Fresh From The Field — Wynyard Quarter – Transitional Spaces – By Fresh Concept
Design Assembly loves to profile the breadth and depth of design practice in Aotearoa. For September, in line with the Spring Conversations events, we’re putting a highlight on Placemaking & Design.
Fresh Concept take us through their recent work and design process for creating transitional spaces at Wynyard Quarter.
Since early 2022 we have been working with Eke Panuku Development Auckland and their Mana Whenua Forum to encourage members of the public to engage with, experience, and enjoy the newly opened Base Spaces down behind Silo Park. This space had previously been cleared and utilised for AC36 (America’s Cup) held in 2020.
Our brief was two-fold; while our short-term aim is to encourage visitors to the space through the use of tactical and temporary infrastructure, we are also testing, trialling, and monitoring what works in these spaces with the long-term goal of using our learnings to inform the development of the proposed future headland park precinct.
The Design Response
In order to understand the opportunities and challenges of working in this unique water’s edge space, our first steps were to understand the needs of the existing users and primary stakeholders in the space. We did this through:
- Monitoring the existing uses of the space;
- Understanding Mana Whenua forum wants; and
- Understanding client wants.
Once we had this information, we then used it to inform our programming of the space. Using a tactical approach to the development of the interventions, our next steps were to:
- Deliver interventions based on stakeholder input;
- Monitor the use and relative success of these interventions; and
- Based on the data, reformat the interventions to improve the vibrancy and function of the space in an interactive manner.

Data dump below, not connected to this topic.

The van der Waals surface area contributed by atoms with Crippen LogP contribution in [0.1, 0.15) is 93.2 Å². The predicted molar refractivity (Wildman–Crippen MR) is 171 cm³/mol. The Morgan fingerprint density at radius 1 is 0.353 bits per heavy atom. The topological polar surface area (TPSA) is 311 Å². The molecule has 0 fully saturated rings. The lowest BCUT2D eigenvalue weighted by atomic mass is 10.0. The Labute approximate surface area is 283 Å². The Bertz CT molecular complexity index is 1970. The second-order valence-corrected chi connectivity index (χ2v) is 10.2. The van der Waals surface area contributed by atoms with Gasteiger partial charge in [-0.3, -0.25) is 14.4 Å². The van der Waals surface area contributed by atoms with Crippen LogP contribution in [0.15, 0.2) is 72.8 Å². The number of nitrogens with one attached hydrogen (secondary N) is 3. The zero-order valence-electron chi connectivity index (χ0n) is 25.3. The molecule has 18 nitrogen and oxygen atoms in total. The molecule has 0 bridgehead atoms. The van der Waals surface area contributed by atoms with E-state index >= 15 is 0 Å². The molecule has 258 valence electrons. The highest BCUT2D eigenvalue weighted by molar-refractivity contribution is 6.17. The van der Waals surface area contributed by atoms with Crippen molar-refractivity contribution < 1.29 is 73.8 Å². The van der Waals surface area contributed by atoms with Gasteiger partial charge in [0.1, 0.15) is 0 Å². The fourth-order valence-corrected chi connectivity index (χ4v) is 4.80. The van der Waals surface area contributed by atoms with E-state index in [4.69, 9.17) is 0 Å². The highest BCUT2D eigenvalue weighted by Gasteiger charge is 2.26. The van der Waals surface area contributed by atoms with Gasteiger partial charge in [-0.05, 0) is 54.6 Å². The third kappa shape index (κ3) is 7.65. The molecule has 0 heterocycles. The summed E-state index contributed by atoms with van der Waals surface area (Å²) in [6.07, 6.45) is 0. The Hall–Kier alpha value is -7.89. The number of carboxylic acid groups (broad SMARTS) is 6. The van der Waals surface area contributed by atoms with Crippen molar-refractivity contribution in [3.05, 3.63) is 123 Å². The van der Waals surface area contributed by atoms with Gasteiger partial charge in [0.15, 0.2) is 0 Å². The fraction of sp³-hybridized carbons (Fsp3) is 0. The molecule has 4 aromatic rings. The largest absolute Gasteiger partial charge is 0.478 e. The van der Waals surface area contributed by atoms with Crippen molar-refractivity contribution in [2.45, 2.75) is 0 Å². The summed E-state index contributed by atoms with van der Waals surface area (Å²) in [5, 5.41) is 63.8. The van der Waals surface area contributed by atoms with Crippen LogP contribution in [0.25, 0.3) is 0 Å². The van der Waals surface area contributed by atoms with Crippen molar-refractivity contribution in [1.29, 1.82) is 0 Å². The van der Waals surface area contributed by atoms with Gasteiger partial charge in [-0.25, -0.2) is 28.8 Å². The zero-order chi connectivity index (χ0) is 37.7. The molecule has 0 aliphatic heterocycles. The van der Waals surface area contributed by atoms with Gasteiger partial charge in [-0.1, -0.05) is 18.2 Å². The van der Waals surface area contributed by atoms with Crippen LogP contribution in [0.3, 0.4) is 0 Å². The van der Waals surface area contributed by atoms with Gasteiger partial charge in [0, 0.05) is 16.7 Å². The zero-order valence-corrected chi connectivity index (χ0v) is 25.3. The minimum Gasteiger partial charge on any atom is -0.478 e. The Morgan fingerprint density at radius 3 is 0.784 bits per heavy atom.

Through our initial monitoring process, we noted that the space had become popular with skaters, roller skaters, and cyclists during the Covid lockdowns, due to its wide open space and flat surface. We sought to strengthen those uses both through the installation of structures which supported these groups, and by keeping large areas of space free for active modes. The ongoing patronage of the skate ramps and cycle courses is testament to the benefits of taking this approach.
This approach has allowed us to foster relationships with the existing communities using the space, and we have had success in being able to engage certain groups to help develop the space alongside us. We worked with a local skate group, East Skate Club, to design and fabricate a skate kit which has been a welcome addition to the space. As well as develop and install the kit, they have also assisted with periodically rearranging the kit, providing communication to their community about the kit, and have activated it through skate competitions.
For procuring and displaying creative content in the space, we co-developed an EOI (expressions of interest) process, piloted by mana whenua through the mana whenua forum, and produced a suite of art display infrastructure, such as relocatable display panels and flags, to display that content.
The resulting infrastructure and artistic content has helped to establish a vibrant and colourful atmosphere which has encouraged people to visit and dwell in the space. Through the development and implementation of the EOI process, we have also brought mana whenua into the kōrero and have supported and fostered connections with local artists.
Per our client brief to encourage new users, we have also invited new communities into the space through the fit-out of onsite shipping containers, including a mirrored dance container wharau kanikani, storytelling container wharau kōrero, and a gym container (currently in development).
Throughout the whole process, all of our tactical interventions have been flexible, adaptable, and relocatable, which has enabled us to rearrange the site and its components, and has allowed us to monitor how these changes affect behaviour and adjust and improve the layout of the site in an iterative manner. We consider that this step is essential not only to the success of the project to date, but will also provide key evidence for informing the development and programming of the future headland park.
The Design Team
Simon van Praag – Director
John Sutton – Managing Director
Sam Nicoll – Program Lead
Isabel Rust – Senior Designer
The Client Team
Eke Panuku Development Auckland
East Skate Club